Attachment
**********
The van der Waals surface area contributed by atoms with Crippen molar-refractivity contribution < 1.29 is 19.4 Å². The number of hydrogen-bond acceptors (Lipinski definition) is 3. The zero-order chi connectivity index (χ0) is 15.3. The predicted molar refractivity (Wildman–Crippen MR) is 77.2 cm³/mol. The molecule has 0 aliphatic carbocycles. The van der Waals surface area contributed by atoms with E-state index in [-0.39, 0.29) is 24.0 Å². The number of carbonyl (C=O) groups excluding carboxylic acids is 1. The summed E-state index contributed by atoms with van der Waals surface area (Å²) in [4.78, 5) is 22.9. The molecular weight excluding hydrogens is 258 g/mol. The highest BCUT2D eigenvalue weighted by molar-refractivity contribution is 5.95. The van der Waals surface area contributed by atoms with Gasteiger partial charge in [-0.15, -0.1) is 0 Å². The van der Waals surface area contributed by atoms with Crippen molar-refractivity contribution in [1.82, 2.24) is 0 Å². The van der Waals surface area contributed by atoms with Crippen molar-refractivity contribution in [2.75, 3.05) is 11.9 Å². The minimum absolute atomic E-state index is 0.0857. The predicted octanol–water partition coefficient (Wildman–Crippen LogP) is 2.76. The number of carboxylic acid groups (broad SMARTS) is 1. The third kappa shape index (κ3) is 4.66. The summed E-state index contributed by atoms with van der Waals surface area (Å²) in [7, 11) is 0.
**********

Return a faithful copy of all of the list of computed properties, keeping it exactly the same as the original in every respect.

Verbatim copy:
The van der Waals surface area contributed by atoms with Crippen molar-refractivity contribution < 1.29 is 19.4 Å². The number of hydrogen-bond acceptors (Lipinski definition) is 3. The zero-order chi connectivity index (χ0) is 15.3. The predicted molar refractivity (Wildman–Crippen MR) is 77.2 cm³/mol. The molecule has 0 aliphatic carbocycles. The van der Waals surface area contributed by atoms with E-state index in [-0.39, 0.29) is 24.0 Å². The number of carbonyl (C=O) groups excluding carboxylic acids is 1. The summed E-state index contributed by atoms with van der Waals surface area (Å²) in [4.78, 5) is 22.9. The molecular weight excluding hydrogens is 258 g/mol. The highest BCUT2D eigenvalue weighted by molar-refractivity contribution is 5.95. The van der Waals surface area contributed by atoms with Gasteiger partial charge in [-0.15, -0.1) is 0 Å². The van der Waals surface area contributed by atoms with Crippen molar-refractivity contribution in [1.82, 2.24) is 0 Å². The van der Waals surface area contributed by atoms with Crippen molar-refractivity contribution in [2.75, 3.05) is 11.9 Å². The minimum absolute atomic E-state index is 0.0857. The predicted octanol–water partition coefficient (Wildman–Crippen LogP) is 2.76. The number of carboxylic acid groups (broad SMARTS) is 1. The third kappa shape index (κ3) is 4.66. The summed E-state index contributed by atoms with van der Waals surface area (Å²) in [7, 11) is 0.